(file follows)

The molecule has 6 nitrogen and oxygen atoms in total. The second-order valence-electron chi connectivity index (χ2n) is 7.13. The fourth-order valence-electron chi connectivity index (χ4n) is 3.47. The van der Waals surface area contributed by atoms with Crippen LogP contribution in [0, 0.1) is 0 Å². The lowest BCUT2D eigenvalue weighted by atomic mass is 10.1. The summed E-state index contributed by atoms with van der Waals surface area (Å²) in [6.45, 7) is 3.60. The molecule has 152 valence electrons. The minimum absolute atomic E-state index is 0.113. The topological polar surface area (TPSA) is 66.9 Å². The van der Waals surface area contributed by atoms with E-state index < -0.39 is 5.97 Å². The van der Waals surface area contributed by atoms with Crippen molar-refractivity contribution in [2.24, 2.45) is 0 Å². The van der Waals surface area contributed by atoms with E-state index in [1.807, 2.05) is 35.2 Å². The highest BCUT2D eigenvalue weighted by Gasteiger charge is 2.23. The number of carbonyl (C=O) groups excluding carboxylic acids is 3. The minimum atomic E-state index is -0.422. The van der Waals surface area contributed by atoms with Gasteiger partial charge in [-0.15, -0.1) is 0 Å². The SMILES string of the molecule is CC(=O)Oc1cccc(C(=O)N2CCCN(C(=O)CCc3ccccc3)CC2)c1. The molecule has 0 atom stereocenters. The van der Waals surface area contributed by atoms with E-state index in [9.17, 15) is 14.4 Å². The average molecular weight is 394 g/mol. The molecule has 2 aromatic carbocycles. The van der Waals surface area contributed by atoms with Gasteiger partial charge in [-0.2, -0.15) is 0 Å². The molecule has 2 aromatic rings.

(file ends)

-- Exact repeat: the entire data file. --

The molecule has 6 nitrogen and oxygen atoms in total. The second-order valence-electron chi connectivity index (χ2n) is 7.13. The fourth-order valence-electron chi connectivity index (χ4n) is 3.47. The van der Waals surface area contributed by atoms with Crippen LogP contribution in [0, 0.1) is 0 Å². The lowest BCUT2D eigenvalue weighted by atomic mass is 10.1. The summed E-state index contributed by atoms with van der Waals surface area (Å²) in [6.45, 7) is 3.60. The molecule has 152 valence electrons. The minimum absolute atomic E-state index is 0.113. The topological polar surface area (TPSA) is 66.9 Å². The van der Waals surface area contributed by atoms with E-state index < -0.39 is 5.97 Å². The van der Waals surface area contributed by atoms with Crippen molar-refractivity contribution in [2.24, 2.45) is 0 Å². The van der Waals surface area contributed by atoms with E-state index in [1.807, 2.05) is 35.2 Å². The highest BCUT2D eigenvalue weighted by Gasteiger charge is 2.23. The number of carbonyl (C=O) groups excluding carboxylic acids is 3. The minimum atomic E-state index is -0.422. The van der Waals surface area contributed by atoms with Gasteiger partial charge in [-0.15, -0.1) is 0 Å². The SMILES string of the molecule is CC(=O)Oc1cccc(C(=O)N2CCCN(C(=O)CCc3ccccc3)CC2)c1. The molecule has 0 atom stereocenters. The van der Waals surface area contributed by atoms with E-state index in [9.17, 15) is 14.4 Å². The average molecular weight is 394 g/mol. The molecule has 2 aromatic carbocycles. The van der Waals surface area contributed by atoms with Gasteiger partial charge in [-0.2, -0.15) is 0 Å². The molecule has 2 aromatic rings.